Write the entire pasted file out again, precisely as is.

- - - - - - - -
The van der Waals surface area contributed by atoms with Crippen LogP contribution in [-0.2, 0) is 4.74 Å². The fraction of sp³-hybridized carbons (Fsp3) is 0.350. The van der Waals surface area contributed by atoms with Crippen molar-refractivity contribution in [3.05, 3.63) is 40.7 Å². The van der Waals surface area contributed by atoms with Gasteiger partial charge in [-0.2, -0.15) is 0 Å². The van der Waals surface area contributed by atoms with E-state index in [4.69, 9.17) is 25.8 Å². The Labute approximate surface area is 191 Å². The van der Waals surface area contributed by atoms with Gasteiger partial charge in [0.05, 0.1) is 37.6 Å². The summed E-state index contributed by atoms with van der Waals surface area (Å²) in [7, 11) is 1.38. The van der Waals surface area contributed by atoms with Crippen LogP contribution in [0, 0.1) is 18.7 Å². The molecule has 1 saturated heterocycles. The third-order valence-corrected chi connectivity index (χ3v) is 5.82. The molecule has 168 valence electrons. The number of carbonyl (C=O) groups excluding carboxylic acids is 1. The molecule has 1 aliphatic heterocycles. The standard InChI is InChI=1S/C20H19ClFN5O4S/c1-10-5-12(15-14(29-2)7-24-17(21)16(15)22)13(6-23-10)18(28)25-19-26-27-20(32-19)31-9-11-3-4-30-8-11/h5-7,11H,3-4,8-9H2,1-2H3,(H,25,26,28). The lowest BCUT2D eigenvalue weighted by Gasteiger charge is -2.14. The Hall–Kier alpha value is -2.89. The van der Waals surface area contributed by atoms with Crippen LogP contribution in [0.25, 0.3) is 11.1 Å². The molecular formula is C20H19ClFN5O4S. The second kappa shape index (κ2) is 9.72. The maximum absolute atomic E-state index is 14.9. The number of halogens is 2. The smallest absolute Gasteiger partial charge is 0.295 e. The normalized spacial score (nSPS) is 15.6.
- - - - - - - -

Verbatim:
The van der Waals surface area contributed by atoms with Crippen LogP contribution in [-0.2, 0) is 4.74 Å². The fraction of sp³-hybridized carbons (Fsp3) is 0.350. The van der Waals surface area contributed by atoms with Crippen molar-refractivity contribution in [3.05, 3.63) is 40.7 Å². The van der Waals surface area contributed by atoms with Gasteiger partial charge in [-0.2, -0.15) is 0 Å². The van der Waals surface area contributed by atoms with E-state index in [4.69, 9.17) is 25.8 Å². The Labute approximate surface area is 191 Å². The van der Waals surface area contributed by atoms with Gasteiger partial charge in [0.05, 0.1) is 37.6 Å². The summed E-state index contributed by atoms with van der Waals surface area (Å²) in [7, 11) is 1.38. The van der Waals surface area contributed by atoms with Crippen LogP contribution in [0, 0.1) is 18.7 Å². The molecule has 1 saturated heterocycles. The third-order valence-corrected chi connectivity index (χ3v) is 5.82. The molecule has 168 valence electrons. The number of carbonyl (C=O) groups excluding carboxylic acids is 1. The molecule has 1 aliphatic heterocycles. The standard InChI is InChI=1S/C20H19ClFN5O4S/c1-10-5-12(15-14(29-2)7-24-17(21)16(15)22)13(6-23-10)18(28)25-19-26-27-20(32-19)31-9-11-3-4-30-8-11/h5-7,11H,3-4,8-9H2,1-2H3,(H,25,26,28). The lowest BCUT2D eigenvalue weighted by Gasteiger charge is -2.14. The Hall–Kier alpha value is -2.89. The van der Waals surface area contributed by atoms with Crippen LogP contribution in [0.25, 0.3) is 11.1 Å². The molecular formula is C20H19ClFN5O4S. The second kappa shape index (κ2) is 9.72. The maximum absolute atomic E-state index is 14.9. The number of halogens is 2. The smallest absolute Gasteiger partial charge is 0.295 e. The normalized spacial score (nSPS) is 15.6.